Without research and preplanning, an entrepreneur risks a higher potential to fail.  The second stage in the development of a business is thorough examination of the enterprise.  An individual must comprehend their potential market by conducting research to ascertain whether it is a feasible idea and if there is a need their business can solve.  Creating a feasibility study provides preliminary data that defines whether a business opportunity is practical and likely to succeed in the marketplace (Campbell, 2013).  This screening stage will help identify the obstacles a business may encounter and also presents a variety of solutions that will help deliver the outcomes an owner desires.  Components of the analysis should include the history of the target industry, identifying the competitors and existing customers, determining costs, examination of pitfalls and risks, what the market share is, and whether it is practical as a business (Reilly & Milikin, 1996).


Stage Three – Write a Business Plan

After conducting the research on their business idea, the third and most significant stage is composing a winning business plan.  The purpose of a business plan is to create a map that outlines the details of how a business will operate which includes: (a) the revenue required to begin the venture and stay afloat, (b) identifies projected costs and sales, (c) elaborates on marketing strategies, and (d) schedules future goals.  Investors and financial institutions will not consider funding a new venture unless they receive a well-written business plan.  In addition, a business plan captures the organization’s culture and displays a purpose that is focused on revenue growth, bookings (leads, clients and customers), stock appreciating and internally focused metrics that are intended to drive behavior and achieve desired results (Scheessele, Scheessele, & Coppings, 2012).  This displays to investors the entrepreneur’s belief and devotion to succeed.  Individuals interested in getting a new venture off the ground understand that a well-researched and persuasively-executed business plan will reduce their risk of failure and helps garner support.

PhotoSpinOffice Imagery© 2001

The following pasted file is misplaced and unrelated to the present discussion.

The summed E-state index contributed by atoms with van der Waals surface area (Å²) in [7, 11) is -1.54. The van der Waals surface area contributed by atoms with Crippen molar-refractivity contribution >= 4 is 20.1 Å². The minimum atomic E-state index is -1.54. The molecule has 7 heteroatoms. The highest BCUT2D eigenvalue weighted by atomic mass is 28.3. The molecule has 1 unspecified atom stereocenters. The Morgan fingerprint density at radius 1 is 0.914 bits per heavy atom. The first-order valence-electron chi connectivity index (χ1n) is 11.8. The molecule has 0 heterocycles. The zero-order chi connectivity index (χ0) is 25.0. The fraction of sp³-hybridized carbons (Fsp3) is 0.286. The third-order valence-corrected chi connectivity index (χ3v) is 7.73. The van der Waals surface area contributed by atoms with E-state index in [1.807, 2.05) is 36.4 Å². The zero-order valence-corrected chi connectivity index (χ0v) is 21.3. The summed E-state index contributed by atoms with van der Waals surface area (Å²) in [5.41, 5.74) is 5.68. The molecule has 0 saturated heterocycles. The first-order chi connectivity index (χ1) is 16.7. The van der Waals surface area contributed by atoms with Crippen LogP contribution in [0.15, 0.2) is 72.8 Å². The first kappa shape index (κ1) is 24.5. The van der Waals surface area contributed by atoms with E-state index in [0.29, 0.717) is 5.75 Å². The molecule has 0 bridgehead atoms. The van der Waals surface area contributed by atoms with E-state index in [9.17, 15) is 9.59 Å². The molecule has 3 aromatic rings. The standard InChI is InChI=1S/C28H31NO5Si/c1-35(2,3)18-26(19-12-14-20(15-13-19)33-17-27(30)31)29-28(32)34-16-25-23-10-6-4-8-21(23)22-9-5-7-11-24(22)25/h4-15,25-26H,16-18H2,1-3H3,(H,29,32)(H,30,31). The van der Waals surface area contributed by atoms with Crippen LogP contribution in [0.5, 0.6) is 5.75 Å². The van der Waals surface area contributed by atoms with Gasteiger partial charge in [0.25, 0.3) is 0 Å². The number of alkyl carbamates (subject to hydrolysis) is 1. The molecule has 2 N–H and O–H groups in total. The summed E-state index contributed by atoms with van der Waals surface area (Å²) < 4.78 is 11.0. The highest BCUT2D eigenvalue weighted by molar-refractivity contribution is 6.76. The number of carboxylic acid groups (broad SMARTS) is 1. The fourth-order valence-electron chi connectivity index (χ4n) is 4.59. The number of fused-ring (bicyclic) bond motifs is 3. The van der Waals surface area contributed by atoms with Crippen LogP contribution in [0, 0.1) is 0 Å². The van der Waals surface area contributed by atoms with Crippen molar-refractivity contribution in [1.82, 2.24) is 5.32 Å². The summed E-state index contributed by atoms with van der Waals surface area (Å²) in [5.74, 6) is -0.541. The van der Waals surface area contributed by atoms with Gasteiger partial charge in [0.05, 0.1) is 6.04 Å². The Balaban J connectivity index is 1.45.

Stage Four – Launch the Operating the Business

The fourth stage is customarily the most enjoyable.  After drafting a structurally sound business plan, ascertaining the funds, and realizing the prerequisites of starting a small business, launching and operating the business is the next stage.  This phase requires establishing an optimum location for the business and the process of physically creating the organization.  The location of the business is contingent upon the amount of foot traffic required.  Businesses like warehouses or the wholesale industry for example, may have different location requirements.  It is also in this stage where the entrepreneur creates their brand, products, and inventory; engages in buying; establishes the right suppliers; meets representatives; and hires staff members.  For individuals that establish home-based businesses, this stage consists of implementing strategies for operation and growth, as well as determining their own compensation.  Operating a business also entails decisions as whether or not to include globalization; the implementation of Green strategies; the maintenance and disbursement of revenue; bookkeeping and tax filing requirements; the hiring and firing of employees; setting up their payments, benefits, and stock options; and training, maintaining, and monitoring staff performance.  Other significant aspects of running the business are: (a) establishing quality customer service, (b) growing the customer base, (c) incorporating the right technology, and (d) coming up with the best advertising plans to help build the company brand (Strauss, 2012).


Although there are a variety of business-development models that entrepreneurs implement to cultivate or enhance a company, each stage of the developmental process contributes to the success of the endeavor.  Without extensive research, preplanning, and developing a sound business model that includes a business plan to outline the navigation of the enterprise, an entrepreneur faces higher risks of organizational failure.



Campbell, J. (2013, February 25). Feasibility study and you: A dynamic duo by June Campbell. Retrieved from

Osterwalder, A., & Pigneur, Y. (2010). Business model generation: A handbook for visionaries, game changers and challengers. Hoboken, NJ: John Wiley and Sons, Inc.

Reilly, M., & Milikin, M. (1996, August). Starting a small business: The feasibility analysis. Retrieved February 25, 2013, from Montguide MT0510:

Scheessele, W., Scheessele, K., & Coppings, N. (2012). 60 Insights for mastering business development. Charlotte, NC: Mastering Business Development, Inc.

Strauss, S. (2012). The small business bible (3rd ed.). Hoboken NJ: John Wiley and Sons, Inc.

Zaharuddin, H. (2008). A to Z entrepreneur in practice: Business Feasibility Study. West Java, Indonesia: Dian Anugerah Prakasa Publishing.

Feasibility Study

Published March 11, 2013 by Mayrbear's Lair


A feasibility study helps an entrepreneur structure a new venture with preliminary data that defines a business opportunity and helps determine whether it is practical and likely to succeed in the marketplace (Campbell, 2013). The purpose of a feasibility study is to identify the likelihood of challenges a business may encounter and present a variety of solutions that will help deliver outcomes the proprietor envisions. For example, one aspect of a feasibility study focuses on handling risks and uncertainties by examining statistics and probability concepts that identify issues a business owner may face in a particular industry. This can help an individual assess variables to help predict the best path for productivity. Other components of the analysis may include: (a) the history practice of an industry, (b) typical industry risks; (c) exploration of economics; and (d) the identification of weaknesses and strengths (Mian, 2011). Research can also include feedback from surveys and questionnaires to help develop a detailed sustainable business plan based on the data collected.